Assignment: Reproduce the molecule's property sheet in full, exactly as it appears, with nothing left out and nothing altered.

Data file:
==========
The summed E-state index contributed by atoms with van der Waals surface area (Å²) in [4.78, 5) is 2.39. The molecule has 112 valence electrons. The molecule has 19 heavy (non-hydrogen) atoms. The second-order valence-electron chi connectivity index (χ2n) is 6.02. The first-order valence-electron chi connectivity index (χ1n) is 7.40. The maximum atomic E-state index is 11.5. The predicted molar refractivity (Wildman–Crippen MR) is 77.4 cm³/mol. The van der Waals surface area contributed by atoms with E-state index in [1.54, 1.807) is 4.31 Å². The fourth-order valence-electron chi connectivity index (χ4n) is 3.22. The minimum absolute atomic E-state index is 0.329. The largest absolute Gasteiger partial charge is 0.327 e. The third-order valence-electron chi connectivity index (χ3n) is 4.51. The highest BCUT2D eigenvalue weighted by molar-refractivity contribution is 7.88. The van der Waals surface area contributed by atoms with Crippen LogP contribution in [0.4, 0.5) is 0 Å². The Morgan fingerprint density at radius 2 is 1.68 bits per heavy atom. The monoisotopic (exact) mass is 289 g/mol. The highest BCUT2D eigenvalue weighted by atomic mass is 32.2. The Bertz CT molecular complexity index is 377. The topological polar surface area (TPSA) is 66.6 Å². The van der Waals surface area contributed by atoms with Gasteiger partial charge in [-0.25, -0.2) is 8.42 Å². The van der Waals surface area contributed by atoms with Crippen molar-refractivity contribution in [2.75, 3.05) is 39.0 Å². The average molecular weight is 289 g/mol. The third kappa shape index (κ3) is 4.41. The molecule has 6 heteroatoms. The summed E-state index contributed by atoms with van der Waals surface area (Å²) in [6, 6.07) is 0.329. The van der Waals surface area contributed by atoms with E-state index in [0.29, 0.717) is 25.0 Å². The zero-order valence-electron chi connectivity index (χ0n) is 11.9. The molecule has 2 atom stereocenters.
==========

The summed E-state index contributed by atoms with van der Waals surface area (Å²) in [4.78, 5) is 2.39. The molecule has 112 valence electrons. The molecule has 19 heavy (non-hydrogen) atoms. The second-order valence-electron chi connectivity index (χ2n) is 6.02. The first-order valence-electron chi connectivity index (χ1n) is 7.40. The maximum atomic E-state index is 11.5. The predicted molar refractivity (Wildman–Crippen MR) is 77.4 cm³/mol. The van der Waals surface area contributed by atoms with E-state index in [1.54, 1.807) is 4.31 Å². The fourth-order valence-electron chi connectivity index (χ4n) is 3.22. The minimum absolute atomic E-state index is 0.329. The largest absolute Gasteiger partial charge is 0.327 e. The third-order valence-electron chi connectivity index (χ3n) is 4.51. The highest BCUT2D eigenvalue weighted by molar-refractivity contribution is 7.88. The van der Waals surface area contributed by atoms with Crippen LogP contribution in [0.4, 0.5) is 0 Å². The Morgan fingerprint density at radius 2 is 1.68 bits per heavy atom. The monoisotopic (exact) mass is 289 g/mol. The highest BCUT2D eigenvalue weighted by atomic mass is 32.2. The Bertz CT molecular complexity index is 377. The topological polar surface area (TPSA) is 66.6 Å². The van der Waals surface area contributed by atoms with Gasteiger partial charge in [-0.25, -0.2) is 8.42 Å². The van der Waals surface area contributed by atoms with Crippen molar-refractivity contribution in [2.75, 3.05) is 39.0 Å². The average molecular weight is 289 g/mol. The third kappa shape index (κ3) is 4.41. The molecule has 6 heteroatoms. The summed E-state index contributed by atoms with van der Waals surface area (Å²) in [6, 6.07) is 0.329. The van der Waals surface area contributed by atoms with E-state index in [0.29, 0.717) is 25.0 Å². The zero-order valence-electron chi connectivity index (χ0n) is 11.9. The molecule has 2 atom stereocenters.